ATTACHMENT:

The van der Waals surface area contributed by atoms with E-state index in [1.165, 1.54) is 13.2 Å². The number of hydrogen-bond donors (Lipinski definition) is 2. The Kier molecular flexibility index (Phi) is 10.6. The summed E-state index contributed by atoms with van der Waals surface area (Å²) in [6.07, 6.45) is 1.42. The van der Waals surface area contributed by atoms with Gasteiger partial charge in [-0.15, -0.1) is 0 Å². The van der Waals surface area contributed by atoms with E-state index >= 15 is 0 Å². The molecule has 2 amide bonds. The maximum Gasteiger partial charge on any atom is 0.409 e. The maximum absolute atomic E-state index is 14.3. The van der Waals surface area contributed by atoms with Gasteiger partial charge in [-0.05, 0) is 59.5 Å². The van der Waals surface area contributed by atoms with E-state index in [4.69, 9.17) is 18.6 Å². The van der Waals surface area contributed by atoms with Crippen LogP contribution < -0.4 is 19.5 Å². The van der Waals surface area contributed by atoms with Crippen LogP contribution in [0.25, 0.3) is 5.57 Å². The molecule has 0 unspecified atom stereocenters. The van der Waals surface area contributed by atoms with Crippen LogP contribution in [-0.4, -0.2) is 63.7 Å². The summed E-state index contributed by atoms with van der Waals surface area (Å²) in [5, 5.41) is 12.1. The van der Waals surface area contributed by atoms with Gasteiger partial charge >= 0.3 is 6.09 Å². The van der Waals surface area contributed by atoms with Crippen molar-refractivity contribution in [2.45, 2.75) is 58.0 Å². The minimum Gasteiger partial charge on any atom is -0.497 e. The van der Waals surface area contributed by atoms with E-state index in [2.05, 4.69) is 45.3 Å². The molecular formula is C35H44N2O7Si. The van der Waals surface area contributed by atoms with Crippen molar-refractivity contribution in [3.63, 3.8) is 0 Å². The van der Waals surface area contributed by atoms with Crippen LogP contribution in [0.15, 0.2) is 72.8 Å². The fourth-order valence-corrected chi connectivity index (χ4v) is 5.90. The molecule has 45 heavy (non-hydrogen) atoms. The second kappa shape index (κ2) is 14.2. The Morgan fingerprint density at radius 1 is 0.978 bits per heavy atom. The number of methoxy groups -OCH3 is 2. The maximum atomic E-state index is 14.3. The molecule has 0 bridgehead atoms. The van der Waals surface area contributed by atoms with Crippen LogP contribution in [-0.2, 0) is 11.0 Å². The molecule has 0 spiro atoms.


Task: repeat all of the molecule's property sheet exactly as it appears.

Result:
The van der Waals surface area contributed by atoms with E-state index in [1.165, 1.54) is 13.2 Å². The number of hydrogen-bond donors (Lipinski definition) is 2. The Kier molecular flexibility index (Phi) is 10.6. The summed E-state index contributed by atoms with van der Waals surface area (Å²) in [6.07, 6.45) is 1.42. The van der Waals surface area contributed by atoms with Gasteiger partial charge in [-0.15, -0.1) is 0 Å². The van der Waals surface area contributed by atoms with E-state index >= 15 is 0 Å². The molecule has 2 amide bonds. The maximum Gasteiger partial charge on any atom is 0.409 e. The maximum absolute atomic E-state index is 14.3. The van der Waals surface area contributed by atoms with Gasteiger partial charge in [-0.05, 0) is 59.5 Å². The van der Waals surface area contributed by atoms with E-state index in [4.69, 9.17) is 18.6 Å². The van der Waals surface area contributed by atoms with Crippen LogP contribution < -0.4 is 19.5 Å². The van der Waals surface area contributed by atoms with Crippen LogP contribution in [0.25, 0.3) is 5.57 Å². The molecule has 0 unspecified atom stereocenters. The van der Waals surface area contributed by atoms with Crippen LogP contribution in [-0.4, -0.2) is 63.7 Å². The summed E-state index contributed by atoms with van der Waals surface area (Å²) in [5, 5.41) is 12.1. The van der Waals surface area contributed by atoms with Gasteiger partial charge >= 0.3 is 6.09 Å². The van der Waals surface area contributed by atoms with Crippen molar-refractivity contribution in [2.45, 2.75) is 58.0 Å². The minimum Gasteiger partial charge on any atom is -0.497 e. The van der Waals surface area contributed by atoms with E-state index in [2.05, 4.69) is 45.3 Å². The molecular formula is C35H44N2O7Si. The van der Waals surface area contributed by atoms with Crippen molar-refractivity contribution in [3.63, 3.8) is 0 Å². The van der Waals surface area contributed by atoms with Crippen LogP contribution in [0.15, 0.2) is 72.8 Å². The fourth-order valence-corrected chi connectivity index (χ4v) is 5.90. The molecule has 45 heavy (non-hydrogen) atoms. The second kappa shape index (κ2) is 14.2. The Morgan fingerprint density at radius 1 is 0.978 bits per heavy atom. The number of methoxy groups -OCH3 is 2. The maximum atomic E-state index is 14.3. The molecule has 0 bridgehead atoms. The van der Waals surface area contributed by atoms with Crippen LogP contribution in [-0.2, 0) is 11.0 Å². The molecule has 0 spiro atoms.